The house I lived in for fifteen years is not my home.
My home is not where I live, or where I cook. My home is my mother. Wherever she is, that’s home to me.
Many may consider it a cliché, but to me it’s completely different. Around two years ago I lost close to all my family I grew up with. It was just another day when my grandma, godfather, and his wife decided to gang up on my mom because my grandma made up a lie, saying that my mom and grandpa were always against her and always bad-mouthing the family. My godfather ended up threatening my mom, and his wife told us to leave the house. We were kicked out of the house we lived in and in just a week had to find a new place to live. When we did, we had no one to rely on, no one to help us out.
At that point in time I thought my whole world was falling apart. That’s when I crawled into bed next to my mom and lay my head on her stomach. She said, “What’s wrong, my munchichi?”
I shook my head side to side.
Then she put her arm around me and squeezed, “I’m sorry, it’s my fault we have no one.”
I could hear her breathing getting tighter. I hugged her with one arm and said, “But there’s no reason to be sorry. We have each other and that’s all I need.”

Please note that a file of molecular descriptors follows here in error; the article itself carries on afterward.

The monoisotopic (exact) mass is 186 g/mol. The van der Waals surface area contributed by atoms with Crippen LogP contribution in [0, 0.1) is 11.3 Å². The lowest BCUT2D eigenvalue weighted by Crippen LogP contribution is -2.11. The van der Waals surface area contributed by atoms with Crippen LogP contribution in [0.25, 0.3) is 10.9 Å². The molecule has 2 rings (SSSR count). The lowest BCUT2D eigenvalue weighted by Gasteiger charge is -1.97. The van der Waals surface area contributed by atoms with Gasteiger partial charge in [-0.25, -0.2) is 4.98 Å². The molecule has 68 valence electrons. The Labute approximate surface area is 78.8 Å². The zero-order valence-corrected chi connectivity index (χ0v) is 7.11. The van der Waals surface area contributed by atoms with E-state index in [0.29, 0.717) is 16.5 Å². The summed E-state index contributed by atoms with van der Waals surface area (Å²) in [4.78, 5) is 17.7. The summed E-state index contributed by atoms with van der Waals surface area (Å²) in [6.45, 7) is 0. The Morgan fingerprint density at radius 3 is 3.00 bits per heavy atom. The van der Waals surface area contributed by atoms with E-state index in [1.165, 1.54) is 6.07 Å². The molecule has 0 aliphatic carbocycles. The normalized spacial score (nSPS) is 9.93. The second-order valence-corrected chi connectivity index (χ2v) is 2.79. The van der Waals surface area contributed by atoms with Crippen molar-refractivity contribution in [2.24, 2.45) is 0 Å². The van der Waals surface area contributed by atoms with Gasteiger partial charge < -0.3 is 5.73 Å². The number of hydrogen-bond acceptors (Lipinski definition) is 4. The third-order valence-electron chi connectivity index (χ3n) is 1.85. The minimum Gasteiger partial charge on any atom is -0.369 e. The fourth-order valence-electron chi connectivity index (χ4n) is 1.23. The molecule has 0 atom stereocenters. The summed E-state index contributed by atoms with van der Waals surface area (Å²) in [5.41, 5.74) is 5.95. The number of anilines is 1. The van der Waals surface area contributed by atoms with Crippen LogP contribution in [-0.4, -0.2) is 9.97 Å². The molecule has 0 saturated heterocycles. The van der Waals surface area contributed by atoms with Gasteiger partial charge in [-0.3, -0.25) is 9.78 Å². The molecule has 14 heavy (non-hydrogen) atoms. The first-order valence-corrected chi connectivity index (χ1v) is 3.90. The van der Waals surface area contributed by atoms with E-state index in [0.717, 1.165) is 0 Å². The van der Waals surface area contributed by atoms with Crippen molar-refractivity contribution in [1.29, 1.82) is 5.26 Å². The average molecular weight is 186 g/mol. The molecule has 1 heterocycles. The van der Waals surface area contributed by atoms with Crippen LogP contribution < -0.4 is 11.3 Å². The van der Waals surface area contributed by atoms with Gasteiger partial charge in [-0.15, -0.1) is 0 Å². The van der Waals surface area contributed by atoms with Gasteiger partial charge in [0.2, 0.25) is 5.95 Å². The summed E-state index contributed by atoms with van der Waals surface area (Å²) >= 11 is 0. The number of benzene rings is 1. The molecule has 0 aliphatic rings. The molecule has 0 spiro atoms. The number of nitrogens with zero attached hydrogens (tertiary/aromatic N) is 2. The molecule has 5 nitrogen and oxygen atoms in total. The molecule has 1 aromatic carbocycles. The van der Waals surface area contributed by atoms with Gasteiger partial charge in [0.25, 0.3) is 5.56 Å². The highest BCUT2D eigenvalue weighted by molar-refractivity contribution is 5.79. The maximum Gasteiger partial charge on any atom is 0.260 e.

She said, “I love you.”
I stayed there for a while longer. I could feel her stomach moving with every breath she took.
At that moment nothing could go wrong. I had everything I ever needed right there, laying my head on her stomach. And that’s when it hit me. I’ve never felt so at home anywhere else—not even in the place I lived for most of my life.
Being with my mom is where I felt safe, where I feel comfortable, like I could breathe again for the first time. It didn’t matter if I had no eyeliner on or if my family disowned me. Whenever I was with her I could be myself without being afraid.
When I thought I’d lost it all is when I discovered my home all over again.

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